Friday, October 31, 2008

Random Friday Ramblings

Getting a house ready to sell is still a pain.

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With all due respect to the Ramblin’ Wreck over at Georgia Tech, the biggest game of the year for Georgia Bulldogs fans is the annual tilt with the Florida Gators down in Jacksonville. It may not be hyperbole to say that tomorrow’s contest is the most important one in the history of the storied series. Georgia is #6 in the BCS poll while Florida is #8. The winner of this game will have first place in the SEC East all to itself and will probably play Alabama in the SEC Championship Game and will thus have at least an outside chance at playing in the BCS Championship Game. In my preseason predictions I said that UGA would win 35-14. I still think that the Dawgs will win but that the score will be more like 45-38 because the offenses of both teams have been playing great while the defenses have been less than stellar. It should be a great game.

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The good news: the 2008 Presidential Election takes place on Tuesday.

The bad news: the 2012 race for the White House begins on Wednesday.

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I’m disappointed that no candidate has yet said what he or she was going to do for “Mike the Preacher.”

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This is the first presidential election in which both of our children were eligible to vote. I am pleased to report that all four members of our family have already exercised that most important American privilege. Our waits in line ranged from 30 to 90 minutes. It was time well spent.

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Andruw Jones was quoted this week as saying that he would like to end his career with the Atlanta Braves. A message for Braves’ General Manager Frank Wren: Please, no.

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Sunday’s coming. We will celebrate once again the resurrection of Jesus Christ. It’s the best news of all.

On the Jericho Road at EthicsDaily.com

My post about the mother of the sons of Zebedee appears today at EthicsDaily.com.

Thursday, October 30, 2008

Stranger than (Science) Fiction


Seventy years ago tonight, on October 30, 1938, Orson Welles and the Mercury Radio Theatre on the Air presented their infamous broadcast of H. G. Wells’ War of the Worlds. Whereas Wells’ 1898 story about a Martian invasion of Earth was set in England, the radio broadcast had the events of the invasion occur at Grovers Mill, New Jersey.

The format of the radio presentation featured fictional news bulletins detailing the events of the invasion. Some people upon tuning in to the broadcast and not realizing it was a radio drama thought that a real invasion had taken place. A considerable amount of panic ensued. In 1975 I watched a made for television film about those events entitled The Night that Panicked America that depicted a pretty severe panic.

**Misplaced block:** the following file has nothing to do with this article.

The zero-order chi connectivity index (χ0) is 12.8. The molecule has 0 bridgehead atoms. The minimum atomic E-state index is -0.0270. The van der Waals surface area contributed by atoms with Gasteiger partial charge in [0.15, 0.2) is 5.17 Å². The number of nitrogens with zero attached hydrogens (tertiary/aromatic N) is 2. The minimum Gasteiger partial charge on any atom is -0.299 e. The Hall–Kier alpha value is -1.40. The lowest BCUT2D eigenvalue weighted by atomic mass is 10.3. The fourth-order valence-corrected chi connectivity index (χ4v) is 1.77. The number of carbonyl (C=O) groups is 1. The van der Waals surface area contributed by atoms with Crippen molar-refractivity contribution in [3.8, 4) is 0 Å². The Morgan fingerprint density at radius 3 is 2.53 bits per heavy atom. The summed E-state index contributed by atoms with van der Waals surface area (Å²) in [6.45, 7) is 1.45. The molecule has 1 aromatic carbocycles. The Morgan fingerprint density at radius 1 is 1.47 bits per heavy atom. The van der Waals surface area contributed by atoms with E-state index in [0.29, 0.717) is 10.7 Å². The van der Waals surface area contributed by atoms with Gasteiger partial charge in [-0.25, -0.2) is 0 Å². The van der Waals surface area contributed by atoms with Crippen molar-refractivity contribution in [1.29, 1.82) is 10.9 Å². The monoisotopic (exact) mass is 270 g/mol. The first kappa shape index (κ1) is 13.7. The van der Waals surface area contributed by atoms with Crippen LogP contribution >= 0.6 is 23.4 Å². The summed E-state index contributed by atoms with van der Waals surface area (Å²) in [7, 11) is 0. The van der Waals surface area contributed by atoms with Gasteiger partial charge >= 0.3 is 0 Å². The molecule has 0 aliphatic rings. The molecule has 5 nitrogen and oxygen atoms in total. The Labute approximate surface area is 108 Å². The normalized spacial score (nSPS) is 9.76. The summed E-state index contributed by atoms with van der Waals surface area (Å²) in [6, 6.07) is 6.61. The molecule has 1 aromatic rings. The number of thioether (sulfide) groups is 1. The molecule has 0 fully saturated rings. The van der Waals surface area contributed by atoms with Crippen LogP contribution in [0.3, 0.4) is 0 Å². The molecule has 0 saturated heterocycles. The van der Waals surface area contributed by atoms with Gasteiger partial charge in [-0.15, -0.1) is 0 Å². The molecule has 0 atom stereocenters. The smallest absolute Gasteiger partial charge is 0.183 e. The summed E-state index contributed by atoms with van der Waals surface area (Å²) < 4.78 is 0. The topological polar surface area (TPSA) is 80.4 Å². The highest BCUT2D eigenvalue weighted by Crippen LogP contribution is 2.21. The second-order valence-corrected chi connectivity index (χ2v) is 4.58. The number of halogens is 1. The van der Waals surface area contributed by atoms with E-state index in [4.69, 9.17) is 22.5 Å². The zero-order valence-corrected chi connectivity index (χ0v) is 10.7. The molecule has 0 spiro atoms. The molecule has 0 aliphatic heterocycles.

The Orson Welles broadcast also figured into the plot of one of the greatest and most under-appreciated movies ever made, The Adventures of Buckaroo Banzai across the Eighth Dimension. That 1984 film, which stars Peter Weller as brain surgeon/scientist/adventurer/rock & roller Buckaroo Banzai (if he were a preacher he’d be everything I’ve ever wanted to be!), asserts that aliens did in fact come to Grovers Mill in 1938 and that they brainwashed Orson Welles into presenting the radio broadcast so that people would think it was all a hoax. Like I said, it’s a great movie.

I don’t know how widespread the 1938 panic really was but it doesn’t surprise me that people did indeed become frightened. Some have speculated that people’s anxieties over the rising Nazi threat of that era fed into the fear that burst forth upon hearing the broadcast and that may be so. Even without the Nazi threat in the background, though, hearing a very legitimate sounding radio broadcast about an alien invasion or other threat would panic folks even today. Some similar panic was reported as recently as 1983 when NBC aired the television film Special Bulletin, which looked very much like a real newscast of a terrorist threat to explode a nuclear bomb in Charleston harbor, even though continual alerts were given that the movie was a dramatization. We were still in the midst of the Cold War so there were contextual fears in the background then, too.

Any way you look at it, though, the panic over the 1938 War of the Worlds radio show was irrational.

It is no more irrational, though, than some of the fears that people are feeling and expressing as we approach next Tuesday’s presidential election. Now, don’t misunderstand me—there are clear differences between the policies and approaches of the two candidates and so which candidate wins the election will certainly make a difference. I understand that someone can be so sure that a particular candidate or party represents her views about what America is and should be that she can’t help but be troubled to think of the other candidate winning and then leading in ways with which she will not agree.

What I cannot understand is a person giving in to panic over the thought of the “other” candidate winning, especially if the person giving in to that panic is a Christian who claims to trust in the Lord.